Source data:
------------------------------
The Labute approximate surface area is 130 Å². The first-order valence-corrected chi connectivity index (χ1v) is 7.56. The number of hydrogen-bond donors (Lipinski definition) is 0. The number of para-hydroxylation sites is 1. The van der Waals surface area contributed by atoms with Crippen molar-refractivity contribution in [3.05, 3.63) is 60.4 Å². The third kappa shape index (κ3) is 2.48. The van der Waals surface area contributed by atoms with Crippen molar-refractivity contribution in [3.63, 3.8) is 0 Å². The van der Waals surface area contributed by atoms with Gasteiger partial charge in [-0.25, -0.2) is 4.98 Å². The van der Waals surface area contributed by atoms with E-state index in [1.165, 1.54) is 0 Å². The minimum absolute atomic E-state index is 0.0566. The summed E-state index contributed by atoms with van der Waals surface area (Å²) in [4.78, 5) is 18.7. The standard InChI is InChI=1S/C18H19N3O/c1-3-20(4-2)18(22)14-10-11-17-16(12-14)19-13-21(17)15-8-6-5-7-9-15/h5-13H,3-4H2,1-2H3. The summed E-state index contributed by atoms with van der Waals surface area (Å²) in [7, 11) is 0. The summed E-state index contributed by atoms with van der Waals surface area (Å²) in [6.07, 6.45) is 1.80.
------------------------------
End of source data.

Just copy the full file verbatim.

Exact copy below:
The Labute approximate surface area is 130 Å². The first-order valence-corrected chi connectivity index (χ1v) is 7.56. The number of hydrogen-bond donors (Lipinski definition) is 0. The number of para-hydroxylation sites is 1. The van der Waals surface area contributed by atoms with Crippen molar-refractivity contribution in [3.05, 3.63) is 60.4 Å². The third kappa shape index (κ3) is 2.48. The van der Waals surface area contributed by atoms with Crippen molar-refractivity contribution in [3.63, 3.8) is 0 Å². The van der Waals surface area contributed by atoms with Gasteiger partial charge in [-0.25, -0.2) is 4.98 Å². The van der Waals surface area contributed by atoms with E-state index in [1.165, 1.54) is 0 Å². The minimum absolute atomic E-state index is 0.0566. The summed E-state index contributed by atoms with van der Waals surface area (Å²) in [4.78, 5) is 18.7. The standard InChI is InChI=1S/C18H19N3O/c1-3-20(4-2)18(22)14-10-11-17-16(12-14)19-13-21(17)15-8-6-5-7-9-15/h5-13H,3-4H2,1-2H3. The summed E-state index contributed by atoms with van der Waals surface area (Å²) in [7, 11) is 0. The summed E-state index contributed by atoms with van der Waals surface area (Å²) in [6.07, 6.45) is 1.80.